Even Geniuses Need Writing Collaborators

Guest Blog Post By Jennifer Locke

“My Shot.” “You’re Welcome.” “We Don’t Talk About Bruno.”

What do these songs have in common?

Answer: They were written by certified MacCarthur genius Lin-Manuel Miranda. And, perhaps, they were reviewed by John Darnielle of the Mountain Goats before the rest of the world was exposed to these earworms.

Lin-Manuel recently posted a picture of John Darnielle and himself on Instagram. These two prolific songwriters have been “email pen pals” for years, sharing early song drafts and giving and receiving feedback on their work.

The picture delighted me.

I have my own cadre of trusted collaborators with whom I’ve been exchanging work for years. They make my writing better (and more fun).

Writing is a solitary act–to a point. Eventually, all writers need the input of other professionals (may the myth of the “solitary genius” burn in a trash heap). Yet too often, writers believe they have to make their work perfect on their own. Writers eschew collaboration because they fear feedback, or because they don’t know what kind of collaborators to look for.

Would your book benefit from the expert eyes of an outsider? Here are paid and non-paid collaborators you may want to engage:


Beta readers: Beta readers read your drafts and give you both big-picture and targeted feedback. For example: if you’re writing a book with medical information but you’re not a doctor, you may ask a doctor to beta read to make sure the material you’ve included is accurate.

Critique partners: These are fellow writers who see your work and offer specific suggestions on how to make it better (a la John Darnielle and Lin-Manuel Miranda). Especially helpful are critique partners who write in your genre. If you write historical fiction, for example, it’s wise to get input on your draft from other historical fiction writers.


Book ghostwriters: Book ghostwriters specialize in turning the ideas in your head into a book that translates your expertise and experience. Ghostwriters often do their work by interviewing you to mine your best stories and insights; then, they build those into a book narrative. As far as monetary investment goes, this type of collaborator is the most expensive to engage.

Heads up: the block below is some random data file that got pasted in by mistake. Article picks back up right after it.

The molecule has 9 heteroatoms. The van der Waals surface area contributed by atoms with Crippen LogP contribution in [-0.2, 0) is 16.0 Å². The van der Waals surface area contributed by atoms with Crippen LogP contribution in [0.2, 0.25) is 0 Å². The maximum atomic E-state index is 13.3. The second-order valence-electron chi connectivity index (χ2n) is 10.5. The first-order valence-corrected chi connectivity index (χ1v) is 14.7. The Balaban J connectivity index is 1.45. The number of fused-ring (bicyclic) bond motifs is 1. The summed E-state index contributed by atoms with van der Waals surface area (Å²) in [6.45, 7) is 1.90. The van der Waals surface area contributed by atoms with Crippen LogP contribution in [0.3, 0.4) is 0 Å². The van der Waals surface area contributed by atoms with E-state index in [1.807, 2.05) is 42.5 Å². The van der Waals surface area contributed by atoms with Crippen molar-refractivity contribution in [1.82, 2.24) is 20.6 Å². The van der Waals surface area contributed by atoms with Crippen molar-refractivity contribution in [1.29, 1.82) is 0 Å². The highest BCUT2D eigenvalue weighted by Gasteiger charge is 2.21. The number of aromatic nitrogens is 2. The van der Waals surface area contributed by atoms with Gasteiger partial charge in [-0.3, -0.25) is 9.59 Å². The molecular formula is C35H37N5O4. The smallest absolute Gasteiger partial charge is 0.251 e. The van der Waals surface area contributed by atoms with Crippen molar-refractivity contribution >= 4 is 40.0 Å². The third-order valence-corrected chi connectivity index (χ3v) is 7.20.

Developmental editors: Developmental editors read your entire draft and offer big-picture feedback for what needs to be improved. This feedback may be delivered in the form of an edit letter with insights on the book’s strengths and weaknesses and specific advice on how the manuscript can be tightened, its message amplified.

Book doctors: A book doctor falls somewhere between a developmental editor and a ghostwriter (expect to pay rates closer to that of a ghostwriter). You need a book doctor when you have a manuscript–either complete or almost complete–that needs significant re-working. A book doctor will edit where necessary and ghostwrite additional sections as needed to ensure your book is living up to your highest intentions.

Line editors: A line editor enters the scene when your manuscript is complete. They edit for style and flow, ensuring your book is readable and grammatically correct.

Copyeditors and proofreaders: These people are the last to review your manuscript before it goes to print. Their job is to ensure all the i’s are dotted and the t’s are crossed–that all the final bits are in place before your book has readers.

Note: the person who does line editing may also do copyediting (and/or proofreading) for your book. Or, you may not need a line edit. Each book is different, and if you engage expert help earlier, you’re less likely to need a heavy hand (or hands) closer to publication.

For instance, if you hire a ghostwriter, you’ll probably only need a copyedit and proofread before publication. Also, one collaborator may wear different hats at different points in your book’s journey.

Good writing, whether it be a book or song, is the result of many smart people putting their heads together to make something better. None of us are meant to write alone.

The right collaborator may be the “secret sauce” your book needs to unlock its potential.

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Marcia Layton Turner


  1. Mike Wicks on October 30, 2023 at 12:09 pm

    Great article Jennifer. Thanks.

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